She was a midwife. She delivered many children, so it was only fitting that she would also deliver a whole nation. May her memory never diminish. May we remember her always. Her quite dignity does not mean we ought to be quite about what she did for the country. There is nothing quite about it, there is every reason for us to brag about it, despite her humility.
November 24, 2008 § 5 Comments
Allow me to make a bold claim: it was not the ANC that brought us liberation. It was a vehicle that the people used to bring themselves to freedom. Just like the newfound Cope cannot claim to be the defender of the Constitution. The people are merely using it as a vehicle to defend the constitution.
I have been somewhat disturbed by some things that I have heard from certain leaders of the ANC of late. Words such as: “Cope is stealing our history, it is stealing our leaders.”
Please correct me if I’m wrong, but does the history of the struggle for freedom not belong to all South Africans? To claim ownership is to belittle the contribution of those who belong not only to South African history textbooks, but also to the pages of world history. Freedom belongs to no party.
The moment the ANC feels that it has the right to the history of the struggle, it won’t be too long before it tells us that we, the citizens of this country owe it, and as a result must accept anything it does to the country because without it we would not be free. We cannot, and must not allow ourselves to be held hostage by the ANC. Or any party of that matter. Whatever we may owe as a people, we owe to the red, blue, black, white, green and yellow colours of the flag.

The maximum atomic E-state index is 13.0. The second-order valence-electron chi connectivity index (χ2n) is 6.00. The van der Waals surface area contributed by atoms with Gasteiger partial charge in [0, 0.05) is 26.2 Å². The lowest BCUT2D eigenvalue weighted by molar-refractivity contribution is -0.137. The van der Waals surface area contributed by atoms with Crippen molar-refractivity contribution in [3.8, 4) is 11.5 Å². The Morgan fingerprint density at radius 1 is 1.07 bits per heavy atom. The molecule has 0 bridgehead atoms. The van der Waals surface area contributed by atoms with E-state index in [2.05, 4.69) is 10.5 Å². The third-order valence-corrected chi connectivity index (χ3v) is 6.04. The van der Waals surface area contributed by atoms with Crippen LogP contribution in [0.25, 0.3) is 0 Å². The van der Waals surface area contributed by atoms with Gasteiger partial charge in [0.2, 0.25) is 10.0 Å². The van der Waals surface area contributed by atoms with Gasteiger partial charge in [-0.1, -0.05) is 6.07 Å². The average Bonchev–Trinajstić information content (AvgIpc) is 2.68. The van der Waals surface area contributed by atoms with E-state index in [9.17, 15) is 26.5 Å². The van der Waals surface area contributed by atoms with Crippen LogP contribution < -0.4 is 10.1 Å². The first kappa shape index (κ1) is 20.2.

The people who contributed to the Freedom Charter were not necessarily ANC card-carrying members. They were South Africans from all walks of life who wanted to be free. Some even contributed despite their white privilege because they desired that all people enjoy the freedoms they also enjoyed.
When Nelson Mandela and others languished in prison for so many years, it was not just for members of the ANC, but for all South Africans. They did not only struggle for black South Africans, but for those white South Africans who were imprisoned by their own prejudices. Yes, they fought for the racists too.
If history belongs to a certain party then that means Oliver Thambo, Nelson Mandela, Chief Albert Luthuli, Beyers Naude, Walter Sisulu, Ruth First, Winnie Madikizela Mandela and many others should not be taught in schools, but rather to those whose parents belong to a certain party.
To allow people to carry on talking in this manner about the heroes of the struggle is to make them smaller than they are. Then we can say that the ANC does not appreciate what it helped bring. We shall all be eternally grateful to the ANC, and we cannot belittle what it did. However, by claiming ownership of the struggle, it belittles itself.
Robert Sobukwe does not belong to the PAC, nor does Steven Bantu Biko belong to the Black Consciousness Movement.
Therefore, the people of this nation have no loyalty to any party – owe no favours to anyone. But their allegiance belongs to the country that many bled and died for.
Once again, let us cherish the history of this nation by not making it belong to a group.